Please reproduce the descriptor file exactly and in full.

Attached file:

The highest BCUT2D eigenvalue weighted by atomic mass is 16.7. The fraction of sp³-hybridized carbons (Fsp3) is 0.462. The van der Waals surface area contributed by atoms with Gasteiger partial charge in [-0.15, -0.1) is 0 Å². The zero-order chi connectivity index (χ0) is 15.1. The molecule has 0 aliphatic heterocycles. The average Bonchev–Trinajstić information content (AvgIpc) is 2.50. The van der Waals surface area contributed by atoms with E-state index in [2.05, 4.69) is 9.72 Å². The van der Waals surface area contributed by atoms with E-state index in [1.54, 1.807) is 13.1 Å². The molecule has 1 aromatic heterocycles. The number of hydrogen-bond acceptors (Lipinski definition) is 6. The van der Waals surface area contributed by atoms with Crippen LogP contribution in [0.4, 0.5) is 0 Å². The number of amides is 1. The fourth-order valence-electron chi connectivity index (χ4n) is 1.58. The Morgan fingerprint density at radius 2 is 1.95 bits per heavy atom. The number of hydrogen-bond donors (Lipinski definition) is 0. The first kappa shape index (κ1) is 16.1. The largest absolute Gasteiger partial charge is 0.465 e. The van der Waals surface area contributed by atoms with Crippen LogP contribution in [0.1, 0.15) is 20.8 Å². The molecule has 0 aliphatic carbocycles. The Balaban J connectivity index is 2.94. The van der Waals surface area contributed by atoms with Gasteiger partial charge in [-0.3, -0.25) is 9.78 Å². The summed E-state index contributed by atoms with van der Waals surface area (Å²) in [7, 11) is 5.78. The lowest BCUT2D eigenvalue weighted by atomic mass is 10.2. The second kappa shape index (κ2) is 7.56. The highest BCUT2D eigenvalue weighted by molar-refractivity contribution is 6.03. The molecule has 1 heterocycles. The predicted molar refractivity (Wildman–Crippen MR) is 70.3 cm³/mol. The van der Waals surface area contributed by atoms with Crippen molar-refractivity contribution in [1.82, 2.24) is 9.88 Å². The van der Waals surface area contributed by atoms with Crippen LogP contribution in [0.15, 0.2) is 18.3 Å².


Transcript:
The highest BCUT2D eigenvalue weighted by atomic mass is 16.7. The fraction of sp³-hybridized carbons (Fsp3) is 0.462. The van der Waals surface area contributed by atoms with Gasteiger partial charge in [-0.15, -0.1) is 0 Å². The zero-order chi connectivity index (χ0) is 15.1. The molecule has 0 aliphatic heterocycles. The average Bonchev–Trinajstić information content (AvgIpc) is 2.50. The van der Waals surface area contributed by atoms with E-state index in [2.05, 4.69) is 9.72 Å². The van der Waals surface area contributed by atoms with E-state index in [1.54, 1.807) is 13.1 Å². The molecule has 1 aromatic heterocycles. The number of hydrogen-bond acceptors (Lipinski definition) is 6. The van der Waals surface area contributed by atoms with Crippen LogP contribution in [0.4, 0.5) is 0 Å². The number of amides is 1. The fourth-order valence-electron chi connectivity index (χ4n) is 1.58. The Morgan fingerprint density at radius 2 is 1.95 bits per heavy atom. The number of hydrogen-bond donors (Lipinski definition) is 0. The first kappa shape index (κ1) is 16.1. The largest absolute Gasteiger partial charge is 0.465 e. The van der Waals surface area contributed by atoms with Crippen LogP contribution in [0.1, 0.15) is 20.8 Å². The molecule has 0 aliphatic carbocycles. The Balaban J connectivity index is 2.94. The van der Waals surface area contributed by atoms with Gasteiger partial charge in [-0.3, -0.25) is 9.78 Å². The summed E-state index contributed by atoms with van der Waals surface area (Å²) in [7, 11) is 5.78. The lowest BCUT2D eigenvalue weighted by atomic mass is 10.2. The second kappa shape index (κ2) is 7.56. The highest BCUT2D eigenvalue weighted by molar-refractivity contribution is 6.03. The molecule has 1 heterocycles. The predicted molar refractivity (Wildman–Crippen MR) is 70.3 cm³/mol. The van der Waals surface area contributed by atoms with Crippen molar-refractivity contribution in [1.82, 2.24) is 9.88 Å². The van der Waals surface area contributed by atoms with Crippen LogP contribution in [0.15, 0.2) is 18.3 Å².